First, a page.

A Saskatchewan judge who ruled a Metis man could stay on the lawn of the provincial legislature to finish his hunger strike against high suicide rates visited the protester Sunday as the demonstration drew to an end.
Court of Queen’s Bench Justice Graeme Mitchell spoke with Tristen Durocher, who fasted while living for 44 days in a teepee in Regina’s Wascana Park following a 635-kilometre march from northern Saskatchewan that began earlier this summer.
“To the politicians who are going to scream bias, bias, bias because a judge who signed his decision wanted to see the freedom of expression and freedom of religion that his profession is supposed to be fighting and rooting for, by all means go ahead, because you just look that much more ridiculous,” Durocher told reporters Sunday following the judge’s visit.
The provincial government took Durocher to court after the 24-year-old started camping in a teepee in the park, arguing Durocher was violating park bylaws that prohibit overnight camping and saying his presence posed a safety risk.
But Mitchell dismissed the government’s application for a court order to remove Durocher, saying the bylaws and trespassing notice against him were unconstitutional.
Justice Minister and Attorney General Don Morgan declined to comment on the judge’s presence at the demonstration.
“Out of respect for the independence of the judiciary, it would be inappropriate for me to comment on the participation of a Judge of the Court of Queen’s Bench in an event with an individual, particularly while that judge is still in the midst of writing the full decision involving that same individual,” he said.
Mitchell delivered a basic decision on the camp Friday because of the tight turnaround between the hearing date and conclusion of the fast. He said previously he intends to deliver a ruling that goes into more depth.
According to a document Ethical Principles for Judges on the Canadian Judicial Council’s website, judges should “consider whether mere attendance at certain public gatherings might reasonably give rise to a perception of ongoing political involvement or reasonably put in question the judge’s impartiality on an issue that could come before the court.”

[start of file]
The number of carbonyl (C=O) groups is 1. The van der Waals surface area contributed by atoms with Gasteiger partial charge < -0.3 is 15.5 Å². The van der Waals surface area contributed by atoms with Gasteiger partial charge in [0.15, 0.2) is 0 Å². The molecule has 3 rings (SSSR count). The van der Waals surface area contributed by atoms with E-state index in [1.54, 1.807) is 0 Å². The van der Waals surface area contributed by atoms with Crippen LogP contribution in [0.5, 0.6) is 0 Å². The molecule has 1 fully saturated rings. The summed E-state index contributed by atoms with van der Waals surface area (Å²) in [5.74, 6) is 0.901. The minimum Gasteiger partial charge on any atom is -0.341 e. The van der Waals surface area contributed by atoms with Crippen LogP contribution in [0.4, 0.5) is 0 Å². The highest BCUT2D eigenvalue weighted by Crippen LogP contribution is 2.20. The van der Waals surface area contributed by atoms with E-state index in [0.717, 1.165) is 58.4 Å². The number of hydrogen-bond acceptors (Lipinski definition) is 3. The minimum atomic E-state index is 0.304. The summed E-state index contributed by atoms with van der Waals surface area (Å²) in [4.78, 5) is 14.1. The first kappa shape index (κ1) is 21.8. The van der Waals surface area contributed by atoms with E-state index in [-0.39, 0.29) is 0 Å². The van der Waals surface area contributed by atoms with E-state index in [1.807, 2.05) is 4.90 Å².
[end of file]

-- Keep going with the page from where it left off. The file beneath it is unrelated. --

The document’s stated purpose is to provide ethical guidelines for federally appointed judges. It is not a binding code.
Mitchell could not be reached for comment by The Canadian Press, but before entering the teepee he told the Regina Leader-Post that he “just wanted to come and visit the site.”
Durocher’s lawyer told a court last week that the ceremonial fast was protected under the Canadian Charter of Rights and Freedoms because he’s an Indigenous man.
Mitchell acknowledged in his ruling Friday the work that’s already been done around reconciliation, including the National Inquiry into Missing and Murdered Indigenous Women and Girls.
He wrote the fast “represents an admittedly small and personal attempt to encourage all of us to move a little further along in our national journey.”
Durocher said the hunger strike ended at sundown on Saturday night, and there was a feast on Sunday before the teepee was to be taken down. Several members of the protest group cut their braids and tied them together in a noose, which they hung on the door of the legislature.
“This won’t be the end of Indigenous people coming to the Wascana Park west lawn to voice their grievances in a ceremonial way, and whatever way they choose, protected by the Charter of Rights and Freedoms of our country, because that is their right as citizens,” he said.
Durocher’s friend, Christopher Merasty, presented Mitchell with a Metis sash. Merasty said the judge put it on with tears in his eyes and continued to wear it as he left.
He said he was honoured Mitchell accepted the sash.
“That right there shows the truth and reconciliation, not only with the Metis, with the First Nations, with everybody here that’s advocating for change,” Merasty said.
“That is a big step forward in the right direction.”